Wednesday, June 13, 2012
The recently formed North Hixson Neighborhood Association is moving its home base from the North River Civic Center to the new Hixson Rec Center. The group will continue to meet the second Thursday of each month from 6-8 p.m. but at its new location starting June 14.
Treasurer Sue Mickel said the group is moving locations to take advantage of the meeting room at the new center, available free of charge to neighborhood associations.
The North Hixson Neighborhood Association represents the area from Grubb Road to Boy Scout Road on Highway 153, bordered by Dayton Boulevard on the east and Sandswitch Road to the west, according to president Frank Eaton.
“I think in any area it’s a good idea for the community to be represented, to know about the city services and to know what’s important to other people in the area,” he said. “I think the way our city government works best is when our elected representatives have direct input from community organizations like neighborhood associations so they know what members of the community are interested in.”
The association formed around a recent rezoning request made by Duane Horton, who wanted to proceed with a 190-acre mixed-use development involving the leveling of a scenic hilltop near the intersection of Highway 153 and Boy Scout Road.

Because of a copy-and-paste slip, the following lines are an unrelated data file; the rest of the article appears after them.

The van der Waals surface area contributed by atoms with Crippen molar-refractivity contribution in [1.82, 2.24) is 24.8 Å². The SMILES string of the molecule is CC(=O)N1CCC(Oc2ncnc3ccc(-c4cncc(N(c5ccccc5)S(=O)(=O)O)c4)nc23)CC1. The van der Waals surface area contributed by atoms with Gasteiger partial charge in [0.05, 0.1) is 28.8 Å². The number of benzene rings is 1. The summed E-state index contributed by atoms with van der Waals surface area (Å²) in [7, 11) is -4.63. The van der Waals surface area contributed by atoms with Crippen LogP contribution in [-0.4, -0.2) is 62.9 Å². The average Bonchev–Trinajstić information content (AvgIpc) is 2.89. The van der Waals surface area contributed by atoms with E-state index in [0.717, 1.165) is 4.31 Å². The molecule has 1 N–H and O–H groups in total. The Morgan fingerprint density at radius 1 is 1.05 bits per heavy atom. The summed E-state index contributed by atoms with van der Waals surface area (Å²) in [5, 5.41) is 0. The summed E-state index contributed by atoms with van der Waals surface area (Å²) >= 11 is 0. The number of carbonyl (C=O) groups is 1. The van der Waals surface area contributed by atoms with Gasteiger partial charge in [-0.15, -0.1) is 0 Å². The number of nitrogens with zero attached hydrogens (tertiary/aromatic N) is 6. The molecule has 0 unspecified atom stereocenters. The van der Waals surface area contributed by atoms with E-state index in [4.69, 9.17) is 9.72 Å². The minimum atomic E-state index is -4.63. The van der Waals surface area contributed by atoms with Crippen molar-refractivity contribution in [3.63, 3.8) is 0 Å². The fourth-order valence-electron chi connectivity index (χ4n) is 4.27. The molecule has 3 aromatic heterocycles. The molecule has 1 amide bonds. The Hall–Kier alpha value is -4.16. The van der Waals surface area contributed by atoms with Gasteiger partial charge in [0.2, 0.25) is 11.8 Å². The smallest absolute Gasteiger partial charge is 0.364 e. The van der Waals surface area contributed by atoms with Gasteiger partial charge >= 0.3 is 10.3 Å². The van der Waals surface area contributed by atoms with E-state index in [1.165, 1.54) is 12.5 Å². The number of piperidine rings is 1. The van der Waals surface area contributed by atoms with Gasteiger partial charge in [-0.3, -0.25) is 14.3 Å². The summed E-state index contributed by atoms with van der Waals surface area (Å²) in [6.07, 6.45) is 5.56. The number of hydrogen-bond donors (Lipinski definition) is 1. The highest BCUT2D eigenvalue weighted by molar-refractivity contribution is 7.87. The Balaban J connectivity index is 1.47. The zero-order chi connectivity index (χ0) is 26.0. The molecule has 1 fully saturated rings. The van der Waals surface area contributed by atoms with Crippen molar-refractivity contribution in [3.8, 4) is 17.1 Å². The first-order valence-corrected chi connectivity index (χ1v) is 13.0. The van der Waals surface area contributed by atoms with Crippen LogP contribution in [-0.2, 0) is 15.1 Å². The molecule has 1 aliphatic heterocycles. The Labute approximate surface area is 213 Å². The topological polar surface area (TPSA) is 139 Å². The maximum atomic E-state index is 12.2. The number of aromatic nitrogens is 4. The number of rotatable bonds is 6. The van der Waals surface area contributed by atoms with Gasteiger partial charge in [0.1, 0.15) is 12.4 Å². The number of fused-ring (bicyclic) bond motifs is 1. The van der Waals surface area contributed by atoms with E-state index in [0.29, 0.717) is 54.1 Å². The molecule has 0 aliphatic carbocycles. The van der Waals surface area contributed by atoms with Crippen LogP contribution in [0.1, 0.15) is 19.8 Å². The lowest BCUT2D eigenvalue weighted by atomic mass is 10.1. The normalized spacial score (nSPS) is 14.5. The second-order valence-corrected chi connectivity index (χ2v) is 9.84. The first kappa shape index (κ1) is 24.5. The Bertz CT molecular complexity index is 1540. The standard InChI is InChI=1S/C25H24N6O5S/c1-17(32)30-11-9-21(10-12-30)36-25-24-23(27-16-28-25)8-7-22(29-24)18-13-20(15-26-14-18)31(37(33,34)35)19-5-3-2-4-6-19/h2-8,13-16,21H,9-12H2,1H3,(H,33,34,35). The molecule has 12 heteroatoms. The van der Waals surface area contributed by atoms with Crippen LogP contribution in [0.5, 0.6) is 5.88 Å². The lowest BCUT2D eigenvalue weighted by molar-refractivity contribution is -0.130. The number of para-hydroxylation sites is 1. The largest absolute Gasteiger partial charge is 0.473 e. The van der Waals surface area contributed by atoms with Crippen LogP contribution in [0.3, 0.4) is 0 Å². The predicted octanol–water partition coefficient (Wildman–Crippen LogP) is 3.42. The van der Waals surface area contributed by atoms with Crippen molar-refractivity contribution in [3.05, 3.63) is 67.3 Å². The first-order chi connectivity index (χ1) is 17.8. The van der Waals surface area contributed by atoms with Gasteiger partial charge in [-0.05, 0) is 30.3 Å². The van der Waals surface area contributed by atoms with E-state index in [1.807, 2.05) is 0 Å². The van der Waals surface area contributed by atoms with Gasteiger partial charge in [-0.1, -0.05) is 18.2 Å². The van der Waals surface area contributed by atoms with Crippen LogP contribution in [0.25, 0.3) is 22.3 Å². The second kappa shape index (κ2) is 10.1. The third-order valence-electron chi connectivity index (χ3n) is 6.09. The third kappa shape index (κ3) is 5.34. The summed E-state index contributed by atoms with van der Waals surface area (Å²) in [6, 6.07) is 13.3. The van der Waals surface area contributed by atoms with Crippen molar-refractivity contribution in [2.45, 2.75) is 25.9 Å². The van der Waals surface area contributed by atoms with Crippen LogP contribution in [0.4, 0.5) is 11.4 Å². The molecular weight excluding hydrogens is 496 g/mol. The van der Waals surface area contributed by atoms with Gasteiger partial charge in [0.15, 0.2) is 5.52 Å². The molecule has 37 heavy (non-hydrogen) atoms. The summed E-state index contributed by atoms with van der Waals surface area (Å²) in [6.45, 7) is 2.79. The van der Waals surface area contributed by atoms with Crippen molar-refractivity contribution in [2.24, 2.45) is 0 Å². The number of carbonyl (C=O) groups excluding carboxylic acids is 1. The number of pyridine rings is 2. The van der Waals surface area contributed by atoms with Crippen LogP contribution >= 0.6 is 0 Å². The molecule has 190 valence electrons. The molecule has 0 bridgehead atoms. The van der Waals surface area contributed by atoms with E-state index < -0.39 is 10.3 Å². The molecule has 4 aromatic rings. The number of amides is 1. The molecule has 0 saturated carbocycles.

Mickel said 30-40 people attended the group’s first meeting, but attendance fell to around 15 last month.
“We now have two developments trying to reconfigure that same area between Grubb Road and Boy Scout Road,” she said, referring to Horton’s Chattanooga Village and the Fountains South development at 5875 Highway 153, on the west side of the highway south of Academy Sports and Kohl’s.
Eaton said the June 14 meeting will involve a discussion about the Regional Planning Agency’s recent meeting, of interest to many members due to a lift certain conditions proposal made by the Fountains South developer. Instead of building a retention system to handle a 50-year storm event as stipulated in the site’s rezoning, the developer has proposed building a detention pond that meets standard city stormwater regulations.
Eaton said he found out about the developer’s proposal shortly before the RPA meeting because a member of the association noticed a sign posted on the property. Planning opposition to proposed developments should be easier as an organized group associated with the city, he said.
“Once we are recognized as a neighborhood association, we will be made aware of what the City Council is voting on,” said Mickel.